So I have been chasing down homemade mustard for about ten years. I have a very specific mustard in mind: I want a spicy yellow mustard. And I want the heat to come from the mustard, not horseradish or jalapeño. This turned out to be a lot harder than I imagined. The recipes I tried which called for cooking the mustard were too bland. And the ones I tried without cooking were too hot for anyone in the house besides me to use. They were often bitter too.
Two or three times a year, I pick up some mustard seed or ground mustard and give it a try. This latest batch is pretty impressive after only a half day on aging. Just noticeably spicy on the tip of the tongue. The bitterness from the initial mixing has already faded into the background. Hopefully in two or three days, it will be all the way gone.
Please note this recipe is still developing so I will make another round in a couple of months. I used fairly inexpensive, Spice Supreme brand mustard that I found at Woodman’s. That is why the mustard measurements are kind of odd. I used whole bottles of each type of mustard. It is important to use hot water. The heat retards the heat from the mustard. The time between the blending with water and adding the vinegar also has a profound impact on the heat of the mustard. Those were the key changes this time that I focused on for this batch.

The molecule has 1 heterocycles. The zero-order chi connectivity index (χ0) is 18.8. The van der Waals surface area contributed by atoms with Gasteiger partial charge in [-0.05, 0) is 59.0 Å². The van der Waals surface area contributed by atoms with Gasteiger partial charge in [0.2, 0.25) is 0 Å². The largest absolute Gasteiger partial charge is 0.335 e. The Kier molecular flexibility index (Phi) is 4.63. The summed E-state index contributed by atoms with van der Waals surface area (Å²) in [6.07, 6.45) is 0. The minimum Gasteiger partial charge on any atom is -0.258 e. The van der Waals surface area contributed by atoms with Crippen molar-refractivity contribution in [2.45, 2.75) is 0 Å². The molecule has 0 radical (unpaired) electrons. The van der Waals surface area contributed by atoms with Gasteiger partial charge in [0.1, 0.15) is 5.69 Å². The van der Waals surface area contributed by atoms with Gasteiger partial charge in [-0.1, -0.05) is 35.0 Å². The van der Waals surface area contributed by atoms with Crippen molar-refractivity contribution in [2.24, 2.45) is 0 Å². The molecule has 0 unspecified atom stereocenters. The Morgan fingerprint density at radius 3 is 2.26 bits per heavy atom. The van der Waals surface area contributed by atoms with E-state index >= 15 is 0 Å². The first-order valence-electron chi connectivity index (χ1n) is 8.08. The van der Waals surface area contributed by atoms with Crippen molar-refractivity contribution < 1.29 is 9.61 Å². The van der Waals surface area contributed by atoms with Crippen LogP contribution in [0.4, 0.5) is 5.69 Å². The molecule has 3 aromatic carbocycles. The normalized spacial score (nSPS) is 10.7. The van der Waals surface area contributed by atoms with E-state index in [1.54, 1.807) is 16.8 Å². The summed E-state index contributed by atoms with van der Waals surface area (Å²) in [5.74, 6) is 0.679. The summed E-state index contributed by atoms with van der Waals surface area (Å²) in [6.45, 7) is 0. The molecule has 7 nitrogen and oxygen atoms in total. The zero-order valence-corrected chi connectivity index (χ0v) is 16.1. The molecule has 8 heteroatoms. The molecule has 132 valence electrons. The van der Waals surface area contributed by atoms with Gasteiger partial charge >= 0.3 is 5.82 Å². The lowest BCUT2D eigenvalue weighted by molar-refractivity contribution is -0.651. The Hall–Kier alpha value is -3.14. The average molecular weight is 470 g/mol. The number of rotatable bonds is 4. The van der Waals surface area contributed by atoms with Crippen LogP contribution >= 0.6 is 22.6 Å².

142g yellow mustard seed
71g ground yellow mustard
1 teaspoon garlic powder
1 teaspoon Turmeric powder
180g cider vinegar
In the vita-mix blender: Soak the mustard seed in 540g hot tap water (120 degrees F) for an hour. Add the ground mustard, salt, garlic powder and turmeric and blend at the highest speed that keeps the mixture moving for 3 minutes. Allow the mixture to hydrate for 20 minutes. Then add the cider vinegar and blend again for 3-4 minutes. The mixture will initially taste very bitter, but will taste better the next day.
I used my Vita-mix blender because that is what I have on my counter. I have had pretty good results texture wise with a basic 2-speed Oster blender in the past though the soak times for those recipes were much longer – typically overnight.
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